How Often Should I Wash My Dog?

If you have a furry best friend, then you’ve probably wondered, “How often should I wash my dog?” This is really up to the owner’s choice since there is no standard guideline. Some dogs haven’t had a bath in ages yet they don’t develop an unpleasant smell. Other dogs that spend lots of time in the outdoors may benefit from having more frequent baths. When in doubt, just follow these simple guidelines.

A clean dog is a happy companion. However, dogs certainly don’t need daily or even weekly baths to be clean enough. Some pet parents rarely, if ever, bathe their dogs without any harmful effects. On the other hand, dogs with certain skin conditions may need to be washed more often. If your dog does have a troubling skin condition, then it makes sense to consult a trusted veterinarian for recommendations. Certain conditions may make weekly baths a wise choice, at least during times when the skin disorder is flaring up.

However, if your dog doesn’t have a skin condition that requires special care, then you could potentially wait weeks or even months between dog washings. Many owners let their noses be their guides. When their pup gets stinky, he gets to have a bath. Others simply take a good look at their dog. When their hair looks dingy or seems to have an excess of dirt clinging to it, then it’s bath time.

These are good, common-sense guidelines that will keep your dog clean enough without drying out his skin. Excessive bathing can cause itching and irritation, so it’s best not to wash your dog too often. Also, keep in mind that most dogs don’t consider a bath as pampering. Many of them become apprehensive or anxious in the tub. Accordingly, if you’re bathing too often, you’re not only drying out your dog’s skin but also causing him undue stress. A slightly dirty but happy dog is a much preferable companion to one that is nervous and high strung but very clean.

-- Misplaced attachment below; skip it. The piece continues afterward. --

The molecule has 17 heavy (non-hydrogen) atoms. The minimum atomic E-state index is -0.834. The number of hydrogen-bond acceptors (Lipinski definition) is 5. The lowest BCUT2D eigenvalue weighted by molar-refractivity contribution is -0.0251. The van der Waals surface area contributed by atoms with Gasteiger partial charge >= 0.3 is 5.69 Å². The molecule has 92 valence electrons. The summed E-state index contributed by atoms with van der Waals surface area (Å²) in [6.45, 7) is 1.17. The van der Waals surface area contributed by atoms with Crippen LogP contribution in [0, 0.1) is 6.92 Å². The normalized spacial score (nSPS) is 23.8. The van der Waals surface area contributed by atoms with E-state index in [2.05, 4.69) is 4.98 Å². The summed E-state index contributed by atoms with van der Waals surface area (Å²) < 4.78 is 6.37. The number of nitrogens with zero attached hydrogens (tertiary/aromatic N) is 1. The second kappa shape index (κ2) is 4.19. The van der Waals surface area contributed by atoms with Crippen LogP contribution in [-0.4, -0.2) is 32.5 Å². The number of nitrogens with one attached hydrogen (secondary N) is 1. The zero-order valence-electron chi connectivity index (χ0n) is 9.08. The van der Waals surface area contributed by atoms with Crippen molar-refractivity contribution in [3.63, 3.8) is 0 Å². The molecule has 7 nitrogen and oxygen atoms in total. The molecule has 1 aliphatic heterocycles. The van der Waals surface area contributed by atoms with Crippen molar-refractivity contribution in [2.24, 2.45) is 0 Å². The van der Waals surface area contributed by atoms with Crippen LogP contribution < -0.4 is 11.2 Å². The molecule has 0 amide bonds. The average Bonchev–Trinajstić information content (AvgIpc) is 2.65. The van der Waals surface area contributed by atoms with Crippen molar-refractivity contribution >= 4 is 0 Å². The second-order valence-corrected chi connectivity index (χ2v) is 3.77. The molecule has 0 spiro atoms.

Treating Fleas

Many people use bath time as an opportunity to treat and repel fleas. A shampoo that is formulated to kill fleas can bring your pup some much-needed relief. After the bath, many pet parents apply a topical flea treatment. These formulations typically rely on the natural oil that occurs in your dog’s skin and hair to spread, which increases their efficacy. If you bathe your dog too often, then you risk lessening the effectiveness of the flea treatment. That’s because shampoo strips away the oil in your dog’s skin and coat. When you are battling fleas, it may be necessary to use a shampoo that is formulated not to strip away oil so that your dog can be clean while also benefitting from an effective flea treatment.